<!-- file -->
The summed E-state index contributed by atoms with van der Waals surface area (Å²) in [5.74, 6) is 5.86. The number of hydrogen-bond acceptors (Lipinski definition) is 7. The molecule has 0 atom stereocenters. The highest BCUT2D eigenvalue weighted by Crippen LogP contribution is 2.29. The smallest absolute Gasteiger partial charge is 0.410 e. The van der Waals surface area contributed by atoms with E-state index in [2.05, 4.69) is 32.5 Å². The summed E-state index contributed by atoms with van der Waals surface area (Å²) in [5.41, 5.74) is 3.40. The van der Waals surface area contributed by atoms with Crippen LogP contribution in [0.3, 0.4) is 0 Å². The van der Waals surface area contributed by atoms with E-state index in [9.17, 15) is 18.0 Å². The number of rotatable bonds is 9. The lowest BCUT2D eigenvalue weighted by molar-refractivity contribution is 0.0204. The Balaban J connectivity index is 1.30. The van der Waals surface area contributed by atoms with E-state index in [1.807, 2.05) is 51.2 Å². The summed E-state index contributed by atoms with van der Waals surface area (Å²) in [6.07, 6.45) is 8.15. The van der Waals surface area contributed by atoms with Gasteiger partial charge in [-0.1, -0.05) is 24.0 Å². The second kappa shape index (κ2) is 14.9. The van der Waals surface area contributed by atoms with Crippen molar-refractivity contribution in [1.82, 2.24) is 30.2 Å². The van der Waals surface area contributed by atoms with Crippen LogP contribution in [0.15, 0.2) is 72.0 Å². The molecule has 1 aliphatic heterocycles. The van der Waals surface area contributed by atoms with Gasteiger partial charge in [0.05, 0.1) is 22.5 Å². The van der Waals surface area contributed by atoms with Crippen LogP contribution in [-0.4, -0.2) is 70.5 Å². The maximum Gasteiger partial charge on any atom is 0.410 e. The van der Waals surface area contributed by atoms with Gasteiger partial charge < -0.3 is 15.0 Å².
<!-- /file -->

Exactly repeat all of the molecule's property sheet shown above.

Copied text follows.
The summed E-state index contributed by atoms with van der Waals surface area (Å²) in [5.74, 6) is 5.86. The number of hydrogen-bond acceptors (Lipinski definition) is 7. The molecule has 0 atom stereocenters. The highest BCUT2D eigenvalue weighted by Crippen LogP contribution is 2.29. The smallest absolute Gasteiger partial charge is 0.410 e. The van der Waals surface area contributed by atoms with E-state index in [2.05, 4.69) is 32.5 Å². The summed E-state index contributed by atoms with van der Waals surface area (Å²) in [5.41, 5.74) is 3.40. The van der Waals surface area contributed by atoms with Crippen LogP contribution in [0.3, 0.4) is 0 Å². The van der Waals surface area contributed by atoms with E-state index in [9.17, 15) is 18.0 Å². The number of rotatable bonds is 9. The lowest BCUT2D eigenvalue weighted by molar-refractivity contribution is 0.0204. The Balaban J connectivity index is 1.30. The van der Waals surface area contributed by atoms with E-state index in [1.807, 2.05) is 51.2 Å². The summed E-state index contributed by atoms with van der Waals surface area (Å²) in [6.07, 6.45) is 8.15. The van der Waals surface area contributed by atoms with Gasteiger partial charge in [-0.1, -0.05) is 24.0 Å². The second kappa shape index (κ2) is 14.9. The van der Waals surface area contributed by atoms with Crippen molar-refractivity contribution in [1.82, 2.24) is 30.2 Å². The van der Waals surface area contributed by atoms with Crippen LogP contribution in [0.15, 0.2) is 72.0 Å². The molecule has 1 aliphatic heterocycles. The van der Waals surface area contributed by atoms with Gasteiger partial charge in [0.05, 0.1) is 22.5 Å². The van der Waals surface area contributed by atoms with Crippen LogP contribution in [-0.4, -0.2) is 70.5 Å². The maximum Gasteiger partial charge on any atom is 0.410 e. The van der Waals surface area contributed by atoms with Gasteiger partial charge < -0.3 is 15.0 Å².